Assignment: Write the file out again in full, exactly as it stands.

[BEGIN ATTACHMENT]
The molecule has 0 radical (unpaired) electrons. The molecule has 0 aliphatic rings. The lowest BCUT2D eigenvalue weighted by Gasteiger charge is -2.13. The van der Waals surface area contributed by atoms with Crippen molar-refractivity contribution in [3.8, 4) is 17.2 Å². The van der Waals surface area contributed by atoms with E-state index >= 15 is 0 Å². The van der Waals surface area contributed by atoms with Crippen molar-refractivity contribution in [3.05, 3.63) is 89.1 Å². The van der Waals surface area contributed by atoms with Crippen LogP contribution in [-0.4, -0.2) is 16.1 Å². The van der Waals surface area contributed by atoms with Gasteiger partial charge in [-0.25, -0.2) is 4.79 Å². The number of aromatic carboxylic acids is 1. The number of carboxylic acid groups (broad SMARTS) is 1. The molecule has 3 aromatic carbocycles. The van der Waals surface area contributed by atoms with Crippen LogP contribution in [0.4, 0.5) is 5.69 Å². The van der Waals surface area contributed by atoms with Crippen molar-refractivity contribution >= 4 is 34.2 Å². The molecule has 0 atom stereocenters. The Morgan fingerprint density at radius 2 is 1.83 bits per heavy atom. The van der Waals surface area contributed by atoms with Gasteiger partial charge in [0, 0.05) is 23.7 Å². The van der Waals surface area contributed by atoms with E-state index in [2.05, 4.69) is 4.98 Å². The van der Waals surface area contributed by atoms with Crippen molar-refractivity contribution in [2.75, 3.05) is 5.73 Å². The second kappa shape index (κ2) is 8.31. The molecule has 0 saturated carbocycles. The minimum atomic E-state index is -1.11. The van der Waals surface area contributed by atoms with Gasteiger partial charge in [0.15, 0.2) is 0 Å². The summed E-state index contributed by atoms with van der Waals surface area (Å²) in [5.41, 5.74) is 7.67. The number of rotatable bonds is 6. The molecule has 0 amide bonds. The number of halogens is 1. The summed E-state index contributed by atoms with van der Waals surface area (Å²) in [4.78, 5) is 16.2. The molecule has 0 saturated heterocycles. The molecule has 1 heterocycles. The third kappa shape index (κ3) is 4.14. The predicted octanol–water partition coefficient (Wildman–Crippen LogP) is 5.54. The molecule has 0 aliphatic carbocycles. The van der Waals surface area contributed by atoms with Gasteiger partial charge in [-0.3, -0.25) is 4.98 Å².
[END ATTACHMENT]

The molecule has 0 radical (unpaired) electrons. The molecule has 0 aliphatic rings. The lowest BCUT2D eigenvalue weighted by Gasteiger charge is -2.13. The van der Waals surface area contributed by atoms with Crippen molar-refractivity contribution in [3.8, 4) is 17.2 Å². The van der Waals surface area contributed by atoms with E-state index >= 15 is 0 Å². The van der Waals surface area contributed by atoms with Crippen molar-refractivity contribution in [3.05, 3.63) is 89.1 Å². The van der Waals surface area contributed by atoms with Crippen LogP contribution in [-0.4, -0.2) is 16.1 Å². The van der Waals surface area contributed by atoms with Gasteiger partial charge in [-0.25, -0.2) is 4.79 Å². The number of aromatic carboxylic acids is 1. The number of carboxylic acid groups (broad SMARTS) is 1. The molecule has 3 aromatic carbocycles. The van der Waals surface area contributed by atoms with Crippen LogP contribution in [0.4, 0.5) is 5.69 Å². The van der Waals surface area contributed by atoms with Crippen molar-refractivity contribution >= 4 is 34.2 Å². The molecule has 0 atom stereocenters. The Morgan fingerprint density at radius 2 is 1.83 bits per heavy atom. The van der Waals surface area contributed by atoms with Gasteiger partial charge in [0, 0.05) is 23.7 Å². The van der Waals surface area contributed by atoms with E-state index in [2.05, 4.69) is 4.98 Å². The van der Waals surface area contributed by atoms with Crippen molar-refractivity contribution in [2.75, 3.05) is 5.73 Å². The second kappa shape index (κ2) is 8.31. The molecule has 0 saturated carbocycles. The minimum atomic E-state index is -1.11. The van der Waals surface area contributed by atoms with Gasteiger partial charge in [0.15, 0.2) is 0 Å². The summed E-state index contributed by atoms with van der Waals surface area (Å²) in [5.41, 5.74) is 7.67. The number of rotatable bonds is 6. The molecule has 0 amide bonds. The number of halogens is 1. The summed E-state index contributed by atoms with van der Waals surface area (Å²) in [4.78, 5) is 16.2. The molecule has 0 saturated heterocycles. The molecule has 1 heterocycles. The third kappa shape index (κ3) is 4.14. The predicted octanol–water partition coefficient (Wildman–Crippen LogP) is 5.54. The molecule has 0 aliphatic carbocycles. The van der Waals surface area contributed by atoms with Gasteiger partial charge in [-0.3, -0.25) is 4.98 Å².